Top 10 SQL Interview Questions for Data Engineers (2023 Update)

Top 10 SQL Interview Questions for Data Engineer (2023 Update)


SQL is a must-have skill for data engineers. They use the querying language to perform essential tasks like modeling data, extracting performance metrics, and developing reusable data structures.

Data engineer SQL questions tend to mirror the work that engineers do.

Therefore, data engineers need to be proficient not just in querying data and pulling metrics, but also in data structures, manipulation and security within SQL. Broadly, a data engineer may face SQL questions in these categories:

  • SQL queries - Using SQL data query language (DQL) statements to pull metrics and analyze data. Commands to know: SELECT
  • Data modeling - Using DDL commands to create database schema and define data structures. Commands to know: CREATE, ALTER, DROP, RENAME, TRUNCATE, COMMENT
  • Data manipulation - Using DML statements to retrieve and manipulate data. Commands to know: INSERT, UPDATE, DELETE, MERGE, CALL, EXPLAIN PLAN, LOCK TABLE
  • Data security - Using DCL (data control language) commands to manage database security. Commands to know: GRANT, REVOKE

This data engineering SQL questions guide provides an overview of the types of the SQL data engineer interview questions you might face to help you prepare for your interview.

Topics Covered in the SQL Interviews for Data Engineers

SQL interview questions for data engineers can vary from short-response explanations and definitions, to writing intermediate-to-advanced SQL queries. Here are the most frequently asked SQL topics:

  • Database design - These questions assess your understanding of data architecture and design. Typically, they ask you to design databases from scratch, and include SQL data manipulation and data definition statements.
  • ETL SQL questions - A frequently asked topic in data engineering interviews, these questions ask you to perform ETL tasks, e.g. extracting, transforming and loading data. These questions require proficiency in DDL and DML statements.
  • Definition-based SQL questions - Short basic SQL questions like “What’s the difference between WHERE and HAVING?”
  • Reporting and metrics - Writing queries to pull metrics. These questions will have a clearly defined metric to pull, and they can range from beginner to advanced.

Data Engineer Database Design SQL Questions

Database design questions are common in SQL interviews for data engineering roles. You should be prepared to design the database schema for an application. One step further, you might be asked to write a query to produce a metric, based on the schema you proposed.

Some database design concepts to study for data engineering interviews include:

  • Entity-relationship modeling
  • Normalization and denormalization trade-offs
  • Dimensional modeling

1. Design a database for a stand-alone fast food restaurant.

With this fast food restaurant database design question, expect to be asked to write queries for the data. In this question, you’re asked to write a SQL query for the top three items by revenue and the percentage of customers who order drinks with their meals.

2. Design a database for traffic on the Golden Gate Bridge.

This crossing bridges database design question asks you for some specifics, as well:

  • What would the table schema look like if we wanted to track how long each car took coming into San Francisco to enter and exit the bridge?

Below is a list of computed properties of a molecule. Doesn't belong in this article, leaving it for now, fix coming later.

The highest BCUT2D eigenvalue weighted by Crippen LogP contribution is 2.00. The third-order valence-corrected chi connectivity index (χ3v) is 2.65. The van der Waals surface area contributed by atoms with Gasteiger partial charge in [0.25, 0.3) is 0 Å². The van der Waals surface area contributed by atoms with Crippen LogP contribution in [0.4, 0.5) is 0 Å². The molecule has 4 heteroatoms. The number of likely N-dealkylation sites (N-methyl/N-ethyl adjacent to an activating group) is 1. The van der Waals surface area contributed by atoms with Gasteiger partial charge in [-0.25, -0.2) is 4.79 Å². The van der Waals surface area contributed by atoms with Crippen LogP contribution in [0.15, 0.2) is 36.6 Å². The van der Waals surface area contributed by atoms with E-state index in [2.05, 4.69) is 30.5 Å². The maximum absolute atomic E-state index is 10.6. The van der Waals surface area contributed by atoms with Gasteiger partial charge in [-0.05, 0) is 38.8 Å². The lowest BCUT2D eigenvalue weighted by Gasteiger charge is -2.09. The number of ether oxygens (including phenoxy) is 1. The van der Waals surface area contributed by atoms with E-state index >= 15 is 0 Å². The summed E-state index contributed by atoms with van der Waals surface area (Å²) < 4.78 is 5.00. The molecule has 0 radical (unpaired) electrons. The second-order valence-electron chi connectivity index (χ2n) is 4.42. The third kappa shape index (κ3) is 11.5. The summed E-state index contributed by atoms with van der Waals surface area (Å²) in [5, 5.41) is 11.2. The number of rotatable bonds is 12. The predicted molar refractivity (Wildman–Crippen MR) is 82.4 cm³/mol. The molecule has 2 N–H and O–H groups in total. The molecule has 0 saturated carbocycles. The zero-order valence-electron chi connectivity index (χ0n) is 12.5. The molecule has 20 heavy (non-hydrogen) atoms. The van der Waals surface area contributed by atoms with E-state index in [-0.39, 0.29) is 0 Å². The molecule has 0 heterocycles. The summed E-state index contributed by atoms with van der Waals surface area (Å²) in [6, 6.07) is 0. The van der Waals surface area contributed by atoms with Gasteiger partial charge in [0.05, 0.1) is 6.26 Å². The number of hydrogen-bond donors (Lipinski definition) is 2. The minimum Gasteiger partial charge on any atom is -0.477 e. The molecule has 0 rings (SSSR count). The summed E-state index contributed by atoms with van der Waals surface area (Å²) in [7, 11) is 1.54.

• Write a query on the given tables to get the time of the fastest car on the current day.

3. How would you create a schema to represent client click data on the web?

The data schema question is more architecture-based and assesses experience within developing databases, setting up architectures, and in this case, representing client-side tracking in the form of clicks. A simple but effective design schema would be to first represent each action with a specific label. In this case, assigning each click event a name or label describing its specific action.

SQL ETL Questions for Data Engineers

ETL questions are one of the most important topics covered in data engineering interviews, and a broad range of concepts get covered. You might get more definition/theory questions, as well as code writing tasks.

An important aspect to consider during SQL ETL interviews is the practical application of these concepts. For instance, a common scenario in the screener interview might involve using the WITH keyword to create common table expressions for better readability and maintaining a clear thought process.

Another key area is optimizing queries to reduce table scans, which is a critical factor in onsite interviews. Demonstrating proficiency in these practical applications is as important as theoretical knowledge.

Additionally some more concepts you want to focus on are:

  • DDL, DML and DCL keywords
  • JOINs
  • SQL constraints
  • Transactions
  • Views
  • Indexes
  • Triggers
  • Variables
  • Query optimization

1. Write a query to get the current salary data for each employee.

You have a table representing company payroll schema. Due to an ETL error, the employees table isn’t properly updating salaries, but instead is doing an insert when performing compensation adjustments.

2. We want to create an aggregate table with the song count by date for each user. Write a SQL query that would make this ETL each day.

We have a table called song_plays that tracks each time a user plays a song. For this problem, we use the INSERT INTO keywords to add rows to the lifetime_plays table. If we set this query to run daily, it becomes a daily extract, transform, and load (ETL) process.

Example SQL Definitions Questions for Data Engineers